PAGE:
You might need to determine if your watch been adjusted to run on the higher voltage (1.55v) of the modern silver oxide cells, opposed to the 1.35v of the older mercury cells. Some Accutrons run well without the adjustment (re-phasing), others don't keep time without it. If yours hasn't been adjusted, Borel and CasKer both offer a specialty cell called Accucell-1, which is a smaller cell fitted in a properly sized housing that uses a semiconductor to reduce the current to the original 1.35v. It's a reasonably priced option to having the watch rephased.
Originally, the 214 should have used a 387 Mercury cell, the 218 used a 343. Typically the modern 1.55v cells like the 344 cause the older Accutrons to run fast, or not at all. Sometimes they will time well on the bench and then gain on the wrist. Slow running is not normally a problem due to the voltage of the silver oxide cells.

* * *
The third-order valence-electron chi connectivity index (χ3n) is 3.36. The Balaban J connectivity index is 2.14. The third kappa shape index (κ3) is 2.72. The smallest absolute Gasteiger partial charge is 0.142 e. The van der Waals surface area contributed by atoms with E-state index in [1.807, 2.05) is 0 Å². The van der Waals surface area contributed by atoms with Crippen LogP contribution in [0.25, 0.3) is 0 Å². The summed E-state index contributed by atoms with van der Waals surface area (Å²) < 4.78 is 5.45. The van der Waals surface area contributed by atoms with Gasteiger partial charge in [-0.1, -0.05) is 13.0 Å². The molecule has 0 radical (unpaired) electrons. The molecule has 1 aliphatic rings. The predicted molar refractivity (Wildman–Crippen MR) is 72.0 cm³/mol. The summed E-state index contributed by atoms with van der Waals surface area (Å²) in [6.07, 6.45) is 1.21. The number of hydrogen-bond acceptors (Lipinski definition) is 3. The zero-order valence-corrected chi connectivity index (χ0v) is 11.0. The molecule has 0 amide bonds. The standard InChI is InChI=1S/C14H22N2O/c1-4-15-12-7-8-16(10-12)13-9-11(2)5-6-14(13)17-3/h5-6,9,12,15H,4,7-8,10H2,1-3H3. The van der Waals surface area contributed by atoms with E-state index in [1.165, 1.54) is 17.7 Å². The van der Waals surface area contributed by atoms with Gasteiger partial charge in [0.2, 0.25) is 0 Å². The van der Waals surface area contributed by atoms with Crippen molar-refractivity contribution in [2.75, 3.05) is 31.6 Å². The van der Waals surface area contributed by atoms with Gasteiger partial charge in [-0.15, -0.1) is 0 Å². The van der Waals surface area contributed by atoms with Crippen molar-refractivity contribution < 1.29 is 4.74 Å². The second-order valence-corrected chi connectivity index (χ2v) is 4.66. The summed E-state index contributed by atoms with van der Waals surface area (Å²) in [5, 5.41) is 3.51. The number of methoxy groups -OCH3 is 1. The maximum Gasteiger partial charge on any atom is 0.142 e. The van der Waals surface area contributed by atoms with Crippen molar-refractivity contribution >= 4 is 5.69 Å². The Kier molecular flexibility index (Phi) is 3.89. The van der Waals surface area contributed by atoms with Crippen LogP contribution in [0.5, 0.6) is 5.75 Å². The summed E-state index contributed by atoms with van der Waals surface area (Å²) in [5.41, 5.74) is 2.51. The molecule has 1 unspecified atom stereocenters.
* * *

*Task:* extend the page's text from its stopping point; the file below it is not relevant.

If your watch was keeping time before the battery change, and is consistently slow after, it may be because poor contact is effectively reducing the voltage from the battery. Check to be sure that there is no corrosion in the battery well, and also that the plastic spacer isn't interfering with the battery being seated properly. Seat the battery firmly, but don't force it, to ensure good contact with the coil.
If your watch wasn't running, and hadn't run for a long time, then it likely needs to be serviced and re-phased.